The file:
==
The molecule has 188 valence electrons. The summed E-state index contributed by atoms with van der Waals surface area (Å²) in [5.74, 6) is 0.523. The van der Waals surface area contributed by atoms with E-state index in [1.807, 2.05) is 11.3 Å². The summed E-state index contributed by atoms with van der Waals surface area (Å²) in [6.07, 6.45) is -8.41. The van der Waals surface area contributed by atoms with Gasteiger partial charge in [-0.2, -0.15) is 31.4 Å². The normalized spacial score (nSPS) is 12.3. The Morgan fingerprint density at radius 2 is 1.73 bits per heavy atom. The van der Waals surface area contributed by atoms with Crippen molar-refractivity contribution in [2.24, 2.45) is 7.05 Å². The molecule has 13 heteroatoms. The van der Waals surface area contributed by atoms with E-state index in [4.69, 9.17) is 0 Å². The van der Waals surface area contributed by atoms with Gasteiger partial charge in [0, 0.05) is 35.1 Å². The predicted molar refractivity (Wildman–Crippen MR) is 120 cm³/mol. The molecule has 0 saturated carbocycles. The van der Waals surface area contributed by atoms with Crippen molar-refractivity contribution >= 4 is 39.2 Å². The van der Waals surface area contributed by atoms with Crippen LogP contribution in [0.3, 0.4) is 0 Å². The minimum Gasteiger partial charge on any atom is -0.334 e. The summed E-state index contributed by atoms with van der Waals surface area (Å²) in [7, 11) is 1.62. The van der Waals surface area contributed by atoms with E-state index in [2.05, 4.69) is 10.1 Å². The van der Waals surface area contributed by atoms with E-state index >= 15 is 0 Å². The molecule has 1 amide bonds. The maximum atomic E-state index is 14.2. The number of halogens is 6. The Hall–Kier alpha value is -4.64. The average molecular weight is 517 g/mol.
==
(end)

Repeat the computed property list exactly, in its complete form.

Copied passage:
The molecule has 188 valence electrons. The summed E-state index contributed by atoms with van der Waals surface area (Å²) in [5.74, 6) is 0.523. The van der Waals surface area contributed by atoms with E-state index in [1.807, 2.05) is 11.3 Å². The summed E-state index contributed by atoms with van der Waals surface area (Å²) in [6.07, 6.45) is -8.41. The van der Waals surface area contributed by atoms with Gasteiger partial charge in [-0.2, -0.15) is 31.4 Å². The normalized spacial score (nSPS) is 12.3. The Morgan fingerprint density at radius 2 is 1.73 bits per heavy atom. The van der Waals surface area contributed by atoms with Crippen molar-refractivity contribution in [2.24, 2.45) is 7.05 Å². The molecule has 13 heteroatoms. The van der Waals surface area contributed by atoms with E-state index in [4.69, 9.17) is 0 Å². The van der Waals surface area contributed by atoms with Gasteiger partial charge in [0, 0.05) is 35.1 Å². The predicted molar refractivity (Wildman–Crippen MR) is 120 cm³/mol. The molecule has 0 saturated carbocycles. The van der Waals surface area contributed by atoms with Crippen molar-refractivity contribution >= 4 is 39.2 Å². The van der Waals surface area contributed by atoms with Crippen LogP contribution in [0.3, 0.4) is 0 Å². The minimum Gasteiger partial charge on any atom is -0.334 e. The summed E-state index contributed by atoms with van der Waals surface area (Å²) in [7, 11) is 1.62. The van der Waals surface area contributed by atoms with E-state index in [2.05, 4.69) is 10.1 Å². The van der Waals surface area contributed by atoms with E-state index >= 15 is 0 Å². The molecule has 1 amide bonds. The maximum atomic E-state index is 14.2. The number of halogens is 6. The Hall–Kier alpha value is -4.64. The average molecular weight is 517 g/mol.